Posts Tagged jax-rs
I’ve been the lead developer for MyEclipse web service developer tools for almost two years now. Until recently we had concentrated all of our energy on the heavyweight SOAP web service technology stack. Yet, the lightweight REST web service movement was something we had been researching and planning to support. The question was when would we add that support for MyEclipse….
At my EclipseWorld presentation, I gave a talk on web services. To elicit the audience’s interest in REST, I demonstrated ad hoc REST development using MyEclipse 6.5. Now MyEclipse 6.5 web service tools did not explicitly support REST, so I improvised for my demo. With a few hours of trial and error web project setup and configuration I was able to create a helloworld REST web service project that I could deploy and test. I mention this ME 6.5 experiment with REST web services and the troublesome and time consuming process as a contrast to the convenience of the new MyEclipse 7.0 REST web service features.
MyEclipse 7.0 introduced REST developer tools that make REST web service development drop-dead simple with no configuration complexity, Maven or otherwise; create a REST web services project in a few clicks. Jersey 1.0 libraries and dependent JARs are split among a few MyEclipse containers to help you choose exactly what you need for your application. If you want to manage your dependencies with Maven, that’s possible too, all you have to do is check a box, MyEclipse will deal with your pom.xml dependencies for you.
To create a web service, select a class (or create a new one), specify the path, add a few methods and you’re done.
The method wizard can be invoked from the above class wizard to add new methods or directly from the Java editor to add methods to a class you are currently editing.
If you’re a MyEclipse PRO subscriber, you can use the REST Web Services Explorer to test your web service from within the IDE.
For all their coolness though, the wizards in MyEclipse 7.0 had no editing support. You could use them to add a new class or add methods, but you could not use them to edit existing classes or methods. This left you hanging when it came to modifying existing service annotations. REST with JAX-RS is annotation heavy, and a complex method could have at least 10 annotations and you certainly wouldn’t want to be editing those by hand if you could avoid it.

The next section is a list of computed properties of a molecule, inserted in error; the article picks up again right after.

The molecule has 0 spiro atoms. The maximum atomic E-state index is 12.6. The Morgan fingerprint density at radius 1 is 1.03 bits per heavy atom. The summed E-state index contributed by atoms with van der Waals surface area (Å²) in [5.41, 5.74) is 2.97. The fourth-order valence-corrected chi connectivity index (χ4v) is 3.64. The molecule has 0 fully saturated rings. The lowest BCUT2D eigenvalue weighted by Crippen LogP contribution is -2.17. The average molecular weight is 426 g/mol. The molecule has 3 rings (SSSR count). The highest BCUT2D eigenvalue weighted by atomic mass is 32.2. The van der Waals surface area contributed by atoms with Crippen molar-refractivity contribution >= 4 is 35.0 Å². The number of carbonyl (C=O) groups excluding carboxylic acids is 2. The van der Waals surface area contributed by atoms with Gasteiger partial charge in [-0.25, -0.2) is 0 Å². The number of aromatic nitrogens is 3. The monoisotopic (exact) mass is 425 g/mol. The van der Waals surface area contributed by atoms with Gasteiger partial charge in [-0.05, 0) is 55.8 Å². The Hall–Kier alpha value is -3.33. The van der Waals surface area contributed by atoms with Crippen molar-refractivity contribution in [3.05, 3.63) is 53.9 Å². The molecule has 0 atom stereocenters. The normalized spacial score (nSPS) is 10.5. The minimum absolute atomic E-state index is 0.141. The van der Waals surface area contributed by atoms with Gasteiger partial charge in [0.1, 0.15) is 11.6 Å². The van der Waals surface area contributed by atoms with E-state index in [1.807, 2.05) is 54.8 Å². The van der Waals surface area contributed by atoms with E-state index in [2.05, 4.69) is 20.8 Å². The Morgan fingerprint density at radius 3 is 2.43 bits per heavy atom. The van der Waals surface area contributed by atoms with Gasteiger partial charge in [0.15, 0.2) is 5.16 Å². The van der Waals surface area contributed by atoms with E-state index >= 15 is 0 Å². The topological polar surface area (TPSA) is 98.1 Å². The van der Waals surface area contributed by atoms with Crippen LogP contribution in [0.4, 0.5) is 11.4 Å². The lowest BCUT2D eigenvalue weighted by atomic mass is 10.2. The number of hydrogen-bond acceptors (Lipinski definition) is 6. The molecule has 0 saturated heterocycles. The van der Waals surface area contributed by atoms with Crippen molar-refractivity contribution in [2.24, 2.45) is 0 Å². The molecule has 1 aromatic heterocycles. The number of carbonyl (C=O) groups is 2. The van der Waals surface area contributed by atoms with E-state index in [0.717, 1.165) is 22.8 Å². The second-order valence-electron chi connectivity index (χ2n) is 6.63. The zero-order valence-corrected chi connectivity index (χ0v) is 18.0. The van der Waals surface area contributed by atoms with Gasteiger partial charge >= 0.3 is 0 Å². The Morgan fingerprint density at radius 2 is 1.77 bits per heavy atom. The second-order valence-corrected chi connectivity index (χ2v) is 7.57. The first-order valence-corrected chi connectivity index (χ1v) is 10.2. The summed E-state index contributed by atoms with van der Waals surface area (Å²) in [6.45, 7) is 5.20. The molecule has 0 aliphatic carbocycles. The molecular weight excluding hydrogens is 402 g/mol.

In MyEclipse 7.1, I worked in the editing support for both the method and the class wizards. You can bring up the editor from the context menu in the Java editor, Outline view, Package explorer, etc. Just select (or place your cursor in) the method or class you want to edit and bring up the context menu to invoke the wizard.
The wizard will open pre-populated with all the REST annotations filled into it’s fields. You can now add, edit or delete annotations. You can even add and remove parameters from methods. When you hit finish, only the changes you made are written back to the editor, you don’t have to worry about losing any other (non REST) changes you may have made manually.
One of my favorite things about these wizards is the ability to invoke them while typing using Ctrl + 3. So if you’re in the middle of editing your code and you want to bring up the wizard, press Ctrl + 3, type in “edit rest” and choose the wizard you want. Much faster than moving your hand over to the mouse and selecting from the context menu, I say.